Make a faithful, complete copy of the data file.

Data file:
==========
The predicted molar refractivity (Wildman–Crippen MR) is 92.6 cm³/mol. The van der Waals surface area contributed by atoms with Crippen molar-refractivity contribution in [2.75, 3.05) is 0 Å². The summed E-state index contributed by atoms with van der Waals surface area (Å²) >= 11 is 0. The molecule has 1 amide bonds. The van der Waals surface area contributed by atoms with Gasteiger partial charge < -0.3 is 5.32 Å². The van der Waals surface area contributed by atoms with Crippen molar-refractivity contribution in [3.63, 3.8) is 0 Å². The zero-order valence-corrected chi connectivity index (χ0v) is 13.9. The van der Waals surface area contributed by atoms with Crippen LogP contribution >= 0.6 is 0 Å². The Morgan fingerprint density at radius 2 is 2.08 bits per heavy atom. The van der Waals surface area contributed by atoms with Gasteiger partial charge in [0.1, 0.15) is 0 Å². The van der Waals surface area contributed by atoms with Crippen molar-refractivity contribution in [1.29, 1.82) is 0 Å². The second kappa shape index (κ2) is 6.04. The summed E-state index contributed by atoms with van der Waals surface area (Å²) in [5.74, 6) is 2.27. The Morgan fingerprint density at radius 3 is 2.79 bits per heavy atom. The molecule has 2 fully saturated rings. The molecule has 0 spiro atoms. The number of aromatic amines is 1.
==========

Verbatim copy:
The predicted molar refractivity (Wildman–Crippen MR) is 92.6 cm³/mol. The van der Waals surface area contributed by atoms with Crippen molar-refractivity contribution in [2.75, 3.05) is 0 Å². The summed E-state index contributed by atoms with van der Waals surface area (Å²) >= 11 is 0. The molecule has 1 amide bonds. The van der Waals surface area contributed by atoms with Gasteiger partial charge < -0.3 is 5.32 Å². The van der Waals surface area contributed by atoms with Crippen molar-refractivity contribution in [3.63, 3.8) is 0 Å². The zero-order valence-corrected chi connectivity index (χ0v) is 13.9. The van der Waals surface area contributed by atoms with Crippen LogP contribution >= 0.6 is 0 Å². The Morgan fingerprint density at radius 2 is 2.08 bits per heavy atom. The van der Waals surface area contributed by atoms with Gasteiger partial charge in [0.1, 0.15) is 0 Å². The van der Waals surface area contributed by atoms with Crippen molar-refractivity contribution in [1.29, 1.82) is 0 Å². The second kappa shape index (κ2) is 6.04. The summed E-state index contributed by atoms with van der Waals surface area (Å²) in [5.74, 6) is 2.27. The Morgan fingerprint density at radius 3 is 2.79 bits per heavy atom. The molecule has 2 fully saturated rings. The molecule has 0 spiro atoms. The number of aromatic amines is 1.